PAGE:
Apart from mimicking the mechanical behaviour of soft biological tissues, the novel elastomers exhibit iridescent colouration, which is due to the characteristic distance between the PMMA nanospheres lying in the submicron range (cf. Figure 2b). Moreover, the elastic nature of the central block makes the samples mechanochromic: the experiments at beamline ID02 realised with an in situ stretching device allowed observation of the colour variation during tensile deformation (cf. Figure 2, c and d). This phenomenon is similar to the colour variation in living organisms such as chameleons where a change from excited to relaxed state of the animal results in a change in the characteristic distance between the diffracting guanine nanocrystals.

The novel elastomers can exactly replicate the full stress-strain curves of porcine skin measured perpendicular and parallel to the spine line

Figure 2. a) The novel elastomers can exactly replicate the full stress-strain curves of porcine skin measured perpendicular and parallel to the spine line. b) Supramolecular organisation of the bottle-brush-based copolymers leads to the characteristic intense colouration. c) The mechanochromism of the elastomers visualised as the shift of the main interference peak during stretching (transverse direction) and d) the corresponding change of colouration (λ = L/L0).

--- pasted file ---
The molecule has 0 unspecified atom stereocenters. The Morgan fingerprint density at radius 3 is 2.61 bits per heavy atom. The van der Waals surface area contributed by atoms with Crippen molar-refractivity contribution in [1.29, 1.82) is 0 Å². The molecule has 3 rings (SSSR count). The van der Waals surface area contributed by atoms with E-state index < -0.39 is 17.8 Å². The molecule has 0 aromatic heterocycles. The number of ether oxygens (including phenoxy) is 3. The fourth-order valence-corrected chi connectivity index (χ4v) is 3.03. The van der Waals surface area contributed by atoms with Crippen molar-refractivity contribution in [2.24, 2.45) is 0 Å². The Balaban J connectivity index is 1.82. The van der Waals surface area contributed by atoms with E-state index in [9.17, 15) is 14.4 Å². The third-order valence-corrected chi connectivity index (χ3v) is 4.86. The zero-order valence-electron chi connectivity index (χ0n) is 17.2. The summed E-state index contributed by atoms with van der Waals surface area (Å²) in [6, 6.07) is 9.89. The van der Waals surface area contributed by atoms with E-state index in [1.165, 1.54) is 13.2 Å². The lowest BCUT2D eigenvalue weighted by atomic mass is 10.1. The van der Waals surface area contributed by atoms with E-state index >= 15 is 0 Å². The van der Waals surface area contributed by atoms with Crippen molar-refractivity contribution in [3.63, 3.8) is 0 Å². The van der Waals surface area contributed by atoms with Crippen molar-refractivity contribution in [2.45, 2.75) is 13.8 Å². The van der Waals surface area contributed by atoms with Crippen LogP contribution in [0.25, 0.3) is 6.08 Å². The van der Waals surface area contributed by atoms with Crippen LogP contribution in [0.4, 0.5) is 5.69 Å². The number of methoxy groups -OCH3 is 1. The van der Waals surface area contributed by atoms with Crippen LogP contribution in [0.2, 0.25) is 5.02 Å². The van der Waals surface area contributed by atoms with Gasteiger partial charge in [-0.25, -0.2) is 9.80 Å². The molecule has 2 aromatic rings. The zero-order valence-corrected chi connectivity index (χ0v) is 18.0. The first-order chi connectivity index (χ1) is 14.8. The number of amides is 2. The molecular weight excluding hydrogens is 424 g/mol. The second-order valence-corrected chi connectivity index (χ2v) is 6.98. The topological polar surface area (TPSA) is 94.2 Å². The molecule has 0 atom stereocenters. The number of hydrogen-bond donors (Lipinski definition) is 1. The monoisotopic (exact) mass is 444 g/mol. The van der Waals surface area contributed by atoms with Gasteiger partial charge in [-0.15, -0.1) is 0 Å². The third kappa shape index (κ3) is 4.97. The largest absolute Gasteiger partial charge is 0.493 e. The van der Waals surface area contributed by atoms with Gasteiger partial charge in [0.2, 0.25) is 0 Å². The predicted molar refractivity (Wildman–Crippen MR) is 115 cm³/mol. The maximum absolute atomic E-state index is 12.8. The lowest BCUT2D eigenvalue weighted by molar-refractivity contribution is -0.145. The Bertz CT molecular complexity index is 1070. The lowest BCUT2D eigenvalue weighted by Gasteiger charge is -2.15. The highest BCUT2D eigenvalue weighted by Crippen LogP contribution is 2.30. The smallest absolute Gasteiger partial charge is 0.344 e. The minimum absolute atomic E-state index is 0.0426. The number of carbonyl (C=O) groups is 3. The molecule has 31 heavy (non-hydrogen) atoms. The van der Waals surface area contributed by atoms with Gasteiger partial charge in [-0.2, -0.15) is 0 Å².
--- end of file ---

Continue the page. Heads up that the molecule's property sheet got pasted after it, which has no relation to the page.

The findings reported in the present paper can pave the way for new strategies in the fabrication of soft biological implants fully compatible mechanically with the surrounding tissues and possessing skin-like mechanochromism.


Principal publication and authors
Chameleon-like elastomers with molecularly encoded strain-adaptive stiffening and coloration, M. Vatankhah-Varnosfaderani (a), A.N. Keith (a), Y. Cong (a), H. Liang (b), M. Rosenthal (c), M. Sztucki (c), C. Clair (d), S. Magonov (e), D.A. Ivanov (f,g), A.V. Dobrynin (b), S.S. Sheiko (a), Science (2018); doi: 10.1126/science.aar5308.
(a) Department of Chemistry, University of North Carolina at Chapel Hill (USA)
(b) Department of Polymer Science, University of Akron (USA)
(c) ESRF
(d) Laboratoire de Physique et Mécanique Textiles, Université de Haute Alsace, Mulhouse (France)
(e) Scanning Probe Microscopy Labs, Tempe (USA)
(f) Institut de Sciences des Matériaux de Mulhouse-IS2M, CNRS UMR 7361, Mulhouse (France)
(g) Faculty of Fundamental Physical and Chemical Engineering, Lomonosov Moscow State University, Moscow (Russian Federation)


[1] J.R. Boyce et al., Langmuir 20, 6005-6011 (2004).
[2] S.Y. Yu-Su et al., Macromolecules 42, 9008-9017 (2009).
[3] M. Vantankhah-Varnosfaderani et al., Nature 549, 497-501 (2017).